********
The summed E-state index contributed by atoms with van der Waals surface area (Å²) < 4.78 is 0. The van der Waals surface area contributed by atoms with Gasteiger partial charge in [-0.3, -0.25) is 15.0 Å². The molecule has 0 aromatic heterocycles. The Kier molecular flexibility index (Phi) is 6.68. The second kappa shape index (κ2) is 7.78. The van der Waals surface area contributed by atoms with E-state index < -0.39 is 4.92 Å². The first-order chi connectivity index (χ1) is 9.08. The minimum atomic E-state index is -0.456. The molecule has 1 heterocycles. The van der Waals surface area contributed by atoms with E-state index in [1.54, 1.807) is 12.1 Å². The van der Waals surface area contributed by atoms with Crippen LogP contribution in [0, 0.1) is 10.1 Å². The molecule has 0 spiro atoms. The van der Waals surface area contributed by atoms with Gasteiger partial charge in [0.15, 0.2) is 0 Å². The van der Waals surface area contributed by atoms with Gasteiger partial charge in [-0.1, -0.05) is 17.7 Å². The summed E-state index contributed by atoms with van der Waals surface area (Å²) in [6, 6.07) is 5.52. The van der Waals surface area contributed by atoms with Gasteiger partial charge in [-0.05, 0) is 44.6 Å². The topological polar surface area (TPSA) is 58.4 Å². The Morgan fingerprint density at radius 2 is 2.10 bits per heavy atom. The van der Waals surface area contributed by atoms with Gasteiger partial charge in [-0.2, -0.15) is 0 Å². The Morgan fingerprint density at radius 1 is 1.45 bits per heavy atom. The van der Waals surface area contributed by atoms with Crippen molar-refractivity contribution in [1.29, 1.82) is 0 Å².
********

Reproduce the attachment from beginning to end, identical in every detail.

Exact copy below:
The summed E-state index contributed by atoms with van der Waals surface area (Å²) < 4.78 is 0. The van der Waals surface area contributed by atoms with Gasteiger partial charge in [-0.3, -0.25) is 15.0 Å². The molecule has 0 aromatic heterocycles. The Kier molecular flexibility index (Phi) is 6.68. The second kappa shape index (κ2) is 7.78. The van der Waals surface area contributed by atoms with E-state index < -0.39 is 4.92 Å². The first-order chi connectivity index (χ1) is 9.08. The minimum atomic E-state index is -0.456. The molecule has 1 heterocycles. The van der Waals surface area contributed by atoms with E-state index in [1.54, 1.807) is 12.1 Å². The van der Waals surface area contributed by atoms with Crippen LogP contribution in [0, 0.1) is 10.1 Å². The molecule has 0 spiro atoms. The van der Waals surface area contributed by atoms with Gasteiger partial charge in [0.15, 0.2) is 0 Å². The van der Waals surface area contributed by atoms with Gasteiger partial charge in [-0.1, -0.05) is 17.7 Å². The summed E-state index contributed by atoms with van der Waals surface area (Å²) in [6, 6.07) is 5.52. The van der Waals surface area contributed by atoms with Gasteiger partial charge in [-0.05, 0) is 44.6 Å². The topological polar surface area (TPSA) is 58.4 Å². The Morgan fingerprint density at radius 2 is 2.10 bits per heavy atom. The van der Waals surface area contributed by atoms with Gasteiger partial charge in [-0.2, -0.15) is 0 Å². The Morgan fingerprint density at radius 1 is 1.45 bits per heavy atom. The van der Waals surface area contributed by atoms with Crippen molar-refractivity contribution in [1.29, 1.82) is 0 Å².